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2008 Kentucky River Kayak Trek

 

Friday, September 27, 2008

 

Dam 4 in Frankfort to Steele Branch Ramp (Mile 55)

 

 

The Steele Branch Ramp is located in yet another great place on the river alongside some beautiful farmland, and just getting to it on Steele Branch Road was a nice drive as I rolled through the fall foliage down to the river.  In doing so, I also passed by the Kentucky River Campground on the way which was as large as any I’d seen along the river.  There were numerous RV’s, boats and tents set up and it even had the appearance of a neighborhood/park which was quite a hub of activity on my way out at the end of the day.

 

 

There to greet me when I reached the ramp was a large brown woolly worm.  It headed straight for me as I stopped to take a picture of it, and it seemed to look up at me as if begging for food!  I looked to make sure I had the correct spelling for this creature, and found out that there’s a Woolly Worm Festival in Beattyville each year!

  

 

Once I’d gotten everything down to the water and was putting the gear into the kayak, I realized that I’d forgotten to bring the hand towel which I alternatively use for sun protection and as a way to cool off.  Oh well, I figured I might not need it.  It was cloudy #1, it would be the coolest day yet #2, and my hair is getting long #3 (sorry mom!).

 

No, I’m not really superstitious, but…  I just might screw something up if I make any changes now.  Besides, shorter hair would make me more aerodynamic, so without the extra hair to slow me down, who knows?  I could misjudge my speed and go straight over a dam!  HA!  Anyway, I’m told that I look better with long hair – especially if it helps cover up part of my face!  Double HA!  At any rate, the locks are about long enough to cover most of my neck now, so there’s some added sun protection there.  I’ll cut it when and if I can finish the trip.

 

When I got up to dam 4 in Frankfort I was bummed.  There was a little corner (like the tip of an elbow) that I’d not be fully able to see - there were buoys before it that indicated the restricted line.   I could have climbed over the rocks to get to this area, but there were some fishermen there that I didn’t want to pester.  I’ll describe what I could see…

 

As you look downriver from the dam, the first ½ mile on the left is a rocky ledge above which lies the community of Leestown Terrace.  I believe that the building with the large deck is Jim’s Seafood, a restaurant that I will visit sometime because I like its’ sign.  Old signs like the one Jim’s has give the places that have them a nostalgic feel.  Jim’s building looks newer, but any place with such a sign must be a classic and, therefore, definitely worth patronizing.  I had also noticed on the way in, between Versailles and Frankfort, an old sign for bourbon candy.  This is a Rebecca Ruth candy store worth checking out (http://rebeccaruth.stores.yahoo.net/index.html), and this particular one looks the same as it might have done 50 years ago.  Nice!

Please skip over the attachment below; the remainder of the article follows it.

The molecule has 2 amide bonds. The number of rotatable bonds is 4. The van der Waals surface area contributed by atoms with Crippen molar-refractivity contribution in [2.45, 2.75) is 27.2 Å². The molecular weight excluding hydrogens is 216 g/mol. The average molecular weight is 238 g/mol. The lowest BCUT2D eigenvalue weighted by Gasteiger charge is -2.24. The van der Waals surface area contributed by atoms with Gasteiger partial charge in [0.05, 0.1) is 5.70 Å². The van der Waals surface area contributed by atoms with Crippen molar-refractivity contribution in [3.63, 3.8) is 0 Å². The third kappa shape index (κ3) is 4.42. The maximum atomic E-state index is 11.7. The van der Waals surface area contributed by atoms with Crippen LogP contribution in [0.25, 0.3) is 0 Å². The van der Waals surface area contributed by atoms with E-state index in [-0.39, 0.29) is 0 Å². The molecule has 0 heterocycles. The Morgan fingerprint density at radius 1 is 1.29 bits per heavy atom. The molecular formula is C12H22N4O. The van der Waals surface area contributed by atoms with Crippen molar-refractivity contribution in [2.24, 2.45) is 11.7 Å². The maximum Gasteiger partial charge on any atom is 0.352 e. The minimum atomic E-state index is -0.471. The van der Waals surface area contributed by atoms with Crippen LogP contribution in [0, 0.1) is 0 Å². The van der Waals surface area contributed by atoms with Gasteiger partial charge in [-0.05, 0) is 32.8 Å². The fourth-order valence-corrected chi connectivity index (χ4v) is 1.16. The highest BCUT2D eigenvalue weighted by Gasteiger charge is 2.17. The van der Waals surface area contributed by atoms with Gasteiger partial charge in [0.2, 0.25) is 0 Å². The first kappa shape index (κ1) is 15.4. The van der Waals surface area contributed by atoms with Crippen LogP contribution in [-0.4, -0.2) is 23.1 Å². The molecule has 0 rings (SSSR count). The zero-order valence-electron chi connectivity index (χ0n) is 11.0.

Back to the river...  On the downriver lock side of the Lock and Dam - guess what?  Another area which could be an awesome beach!  The portage from this side would be fairly easy too.  You’d just have to watch your step over some large rocks at the edge, or you could just go further down to a more easily negotiable area and walk around.  On the beach here was another old barge being laid to waste as well as a few other old discarded boats, and as I looked back to the Lock and Dam, the tallest building in downtown Frankfort was visible just over it.

 

Wafting over the river all this time had been the smell of fermentation along with the hum of machinery, and as you continue on you’ll see the source: the Buffalo Trace Distillery.  It’ll slowly emerge more clearly into view with each paddle stroke as you start downriver from the dam.  This place is amazing to me!  It’s an incredible amalgamation of different building materials and architectural styles from different eras.  In fact, it looks like they’ve added parts and buildings on top of and alongside each other as the distillery has grown.  There are also several pipes from which steam is emerging from this eclectic structure.  It’s something that begs to be seen!

 

 

Would you believe that I got the oddest feeling here?  The sight of this factory affected me in a way that I couldn’t at first put my finger on.  I eventually decided that it was a comforting feeling!  Is that WEIRD?  Maybe I was getting drunk on the fumes, but that was the feeling!  I thought that this must be for one of 2 reasons.  I spent a great childhood in Middletown, Ohio which centered on a steel company, but I didn’t think that was it.  We didn’t drive by the plant much – we lived further away from it.

 

I’ve decided that it was my time in Cleveland, Ohio that it reminded me of.  Cleveland has a lot of factories, and I lived there for quite a while after going to college ( John Carroll University) in an eastern suburb of that city.  In fact, my uncle still lives there, and thinking over these things really made me want to get back and see him - making that trip back will be one of the first things I do when this trek is over.

 

Just downriver from the distillery there was a lot of construction going on, and I wondered if this was for a park or if this was to further expand the distillery.  The trees by the shoreline were still there, but all the low hanging branches had been cut down.  As you round the left turn here you’ll see more houses just above the Leestown and Jolly Roger Bars.  Leestown is more like a shoal, really, so this area starts rocky and then becomes sandier as you go.  There’s also a private boat ramp here.